Beta
×

Welcome to the Slashdot Beta site -- learn more here. Use the link in the footer or click here to return to the Classic version of Slashdot.

Thank you!

Before you choose to head back to the Classic look of the site, we'd appreciate it if you share your thoughts on the Beta; your feedback is what drives our ongoing development.

Beta is different and we value you taking the time to try it out. Please take a look at the changes we've made in Beta and  learn more about it. Thanks for reading, and for making the site better!

Verbiage: phone lights before the ring, Advance knowledge.

Chacham (981) writes | more than 10 years ago

User Journal 4

My cell phone (which i plan to return tomorrow), has blue lights it. They light up when the phone is about to ring, but just slightly earlier. I keep thinking "kewl! Advance knowledge". Of course, i then realize that the ringer is just late. It's just odd. Kind of like being "pre-qualified".

My cell phone (which i plan to return tomorrow), has blue lights it. They light up when the phone is about to ring, but just slightly earlier. I keep thinking "kewl! Advance knowledge". Of course, i then realize that the ringer is just late. It's just odd. Kind of like being "pre-qualified".

cancel ×

4 comments

Sorry! There are no comments related to the filter you selected.

Similar thing (1)

GoRK (10018) | more than 10 years ago | (#8010974)

If I have my phone on the desk next to some cheap speakers or a phone with a speaerphone or something, the RF interference it creates when it transmits causes the speakers to buzz or hum really loudly. When the phone is about to ring, I know a second or two ahead of time because I can hear the speakers start to buzz, etc.

What happens is that the tower must start soem kind of direct 2-way communication with the telephone and the phone must acknowledge the tower before it begins to ring. CallerID information and whatnot is also transmitted at this point before the actual ringing begins. I believe your phone is doing something similar. The fact that the LED's light slightly before the callerid shows and the ring starts is kind of a non-issue.

I'm sure there is a document out there somewhere that details the protocol between network and phone during a ring... That'd be the best answer to your question.

Re:Similar thing (1)

Cyberdyne (104305) | more than 10 years ago | (#8012694)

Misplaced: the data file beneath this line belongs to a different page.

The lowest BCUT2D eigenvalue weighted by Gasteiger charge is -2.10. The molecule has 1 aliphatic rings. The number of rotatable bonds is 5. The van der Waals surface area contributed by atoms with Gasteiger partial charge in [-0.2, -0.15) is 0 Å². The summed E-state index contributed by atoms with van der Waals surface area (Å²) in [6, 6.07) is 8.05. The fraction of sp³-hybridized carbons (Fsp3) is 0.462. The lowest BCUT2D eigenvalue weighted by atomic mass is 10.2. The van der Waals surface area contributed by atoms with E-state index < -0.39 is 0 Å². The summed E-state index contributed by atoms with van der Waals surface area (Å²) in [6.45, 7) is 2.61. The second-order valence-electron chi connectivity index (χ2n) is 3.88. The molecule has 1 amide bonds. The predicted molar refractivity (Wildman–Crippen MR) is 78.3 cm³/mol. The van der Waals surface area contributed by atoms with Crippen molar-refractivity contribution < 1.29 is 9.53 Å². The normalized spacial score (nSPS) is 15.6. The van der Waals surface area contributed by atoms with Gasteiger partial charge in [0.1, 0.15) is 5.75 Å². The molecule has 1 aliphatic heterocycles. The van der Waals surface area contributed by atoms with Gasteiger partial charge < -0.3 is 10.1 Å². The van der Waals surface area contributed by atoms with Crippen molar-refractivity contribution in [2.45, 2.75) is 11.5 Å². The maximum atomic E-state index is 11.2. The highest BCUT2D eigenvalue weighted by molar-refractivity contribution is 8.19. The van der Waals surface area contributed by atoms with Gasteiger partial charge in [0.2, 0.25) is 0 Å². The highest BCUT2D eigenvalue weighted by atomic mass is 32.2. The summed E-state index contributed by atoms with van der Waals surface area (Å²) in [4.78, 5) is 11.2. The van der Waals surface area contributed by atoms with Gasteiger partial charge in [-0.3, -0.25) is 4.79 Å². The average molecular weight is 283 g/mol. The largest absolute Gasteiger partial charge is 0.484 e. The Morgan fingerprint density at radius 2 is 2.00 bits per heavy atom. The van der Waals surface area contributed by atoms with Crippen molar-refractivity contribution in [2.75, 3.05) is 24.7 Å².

What happens is that the tower must start soem kind of direct 2-way communication with the telephone and the phone must acknowledge the tower before it begins to ring.

That can't account for this much delay. More likely, it's power management: for obvious reasons, the phone keeps everything turned off it isn't actually using; the ringer and other circuitry back online could take a few seconds to power up.

I'm sure there is a document out there somewhere that details the protocol between network and phone during a ring... That'd be the best answer to your question.

The SS7 protocol used within the network is certainly publicly documented, but it's very simple - certainly not elaborate enough to account for this delay. Something like "202-555-1111, there's a call for you from 202-555-2222 on channel 27", "OK" (phone rings, user answers) "off-hook, connected". I'm pretty sure the delays will be within the phone, rather than on the network layer.

Re:Similar thing (0)

Anonymous Coward | more than 10 years ago | (#8028427)

That can't account for this much delay. More likely, it's power management: for obvious reasons, the phone keeps everything turned off it isn't actually using; the ringer and other circuitry back online could take a few seconds to power up.

Or it could be that the phone is a more current model that has an internal list of numbers that it is told to treat differently...

Example: Some phones can be programmed to ring differently based on if the caller is in the phonebook of the phone or not. Some phones allow the user to give a different ringtone to different people on the phonebook list.

Some phones have a "do not disturb unless number is on my emergency list" option.

All the above could be reasons why the phone is taking a little time before ringing.

The is also a new proposed featureset [howstuffworks.com] {which there are some models that already have the code in them} for some bluetooth phones to automatically "optionally/volunterily" disable ringing when in "silence" zones like movie theatres and hospitals.

Some phones can be configured to act differently [cellphonehacks.com] depending on which SID [mountainwireless.com] the call is coming from.

Any of the above could account for the delay...

~GoAT~

Funny... (1)

MikeXpop (614167) | more than 10 years ago | (#8022672)

There was an episode of a Nickelodeon show (since cancelled) called Keenan and Kel that involved a phone like this. Kel could tell when the phone was going to ring and once who was calling, although that was just because that person had called before and was planning to call back. Because of this everyone thought Kel to be psychic. Hilarity ensued, or so I'm guessing. I didn't watch the end.

I'm suprised they actually made phones like that.
Check for New Comments
Slashdot Login

Need an Account?

Forgot your password?

Submission Text Formatting Tips

We support a small subset of HTML, namely these tags:

  • b
  • i
  • p
  • br
  • a
  • ol
  • ul
  • li
  • dl
  • dt
  • dd
  • em
  • strong
  • tt
  • blockquote
  • div
  • quote
  • ecode

"ecode" can be used for code snippets, for example:

<ecode>    while(1) { do_something(); } </ecode>